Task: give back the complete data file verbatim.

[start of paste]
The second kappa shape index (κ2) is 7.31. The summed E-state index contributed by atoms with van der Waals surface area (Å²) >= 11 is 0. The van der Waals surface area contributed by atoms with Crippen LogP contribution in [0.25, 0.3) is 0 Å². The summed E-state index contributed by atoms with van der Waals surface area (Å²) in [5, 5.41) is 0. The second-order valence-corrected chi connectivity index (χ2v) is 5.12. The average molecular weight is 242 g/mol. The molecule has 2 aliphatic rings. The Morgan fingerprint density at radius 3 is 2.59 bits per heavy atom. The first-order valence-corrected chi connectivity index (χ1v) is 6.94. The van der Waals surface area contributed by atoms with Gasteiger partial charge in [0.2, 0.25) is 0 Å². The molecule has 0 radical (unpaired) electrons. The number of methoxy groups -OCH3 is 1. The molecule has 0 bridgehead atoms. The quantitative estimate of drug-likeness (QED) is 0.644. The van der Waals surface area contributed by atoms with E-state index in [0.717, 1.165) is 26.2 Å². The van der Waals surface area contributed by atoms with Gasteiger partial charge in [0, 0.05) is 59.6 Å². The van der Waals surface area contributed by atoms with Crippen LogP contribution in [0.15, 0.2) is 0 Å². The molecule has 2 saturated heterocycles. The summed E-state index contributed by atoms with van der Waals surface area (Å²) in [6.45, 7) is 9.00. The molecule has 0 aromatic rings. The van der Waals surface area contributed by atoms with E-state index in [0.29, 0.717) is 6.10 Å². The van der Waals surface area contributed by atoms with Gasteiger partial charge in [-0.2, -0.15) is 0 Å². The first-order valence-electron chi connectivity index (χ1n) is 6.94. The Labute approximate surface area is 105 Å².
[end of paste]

The second kappa shape index (κ2) is 7.31. The summed E-state index contributed by atoms with van der Waals surface area (Å²) >= 11 is 0. The van der Waals surface area contributed by atoms with Crippen LogP contribution in [0.25, 0.3) is 0 Å². The summed E-state index contributed by atoms with van der Waals surface area (Å²) in [5, 5.41) is 0. The second-order valence-corrected chi connectivity index (χ2v) is 5.12. The average molecular weight is 242 g/mol. The molecule has 2 aliphatic rings. The Morgan fingerprint density at radius 3 is 2.59 bits per heavy atom. The first-order valence-corrected chi connectivity index (χ1v) is 6.94. The van der Waals surface area contributed by atoms with Gasteiger partial charge in [0.2, 0.25) is 0 Å². The molecule has 0 radical (unpaired) electrons. The number of methoxy groups -OCH3 is 1. The molecule has 0 bridgehead atoms. The quantitative estimate of drug-likeness (QED) is 0.644. The van der Waals surface area contributed by atoms with E-state index in [0.717, 1.165) is 26.2 Å². The van der Waals surface area contributed by atoms with Gasteiger partial charge in [0, 0.05) is 59.6 Å². The van der Waals surface area contributed by atoms with Crippen LogP contribution in [0.15, 0.2) is 0 Å². The molecule has 2 saturated heterocycles. The summed E-state index contributed by atoms with van der Waals surface area (Å²) in [6.45, 7) is 9.00. The molecule has 0 aromatic rings. The van der Waals surface area contributed by atoms with E-state index in [0.29, 0.717) is 6.10 Å². The van der Waals surface area contributed by atoms with Gasteiger partial charge in [-0.2, -0.15) is 0 Å². The first-order valence-electron chi connectivity index (χ1n) is 6.94. The Labute approximate surface area is 105 Å².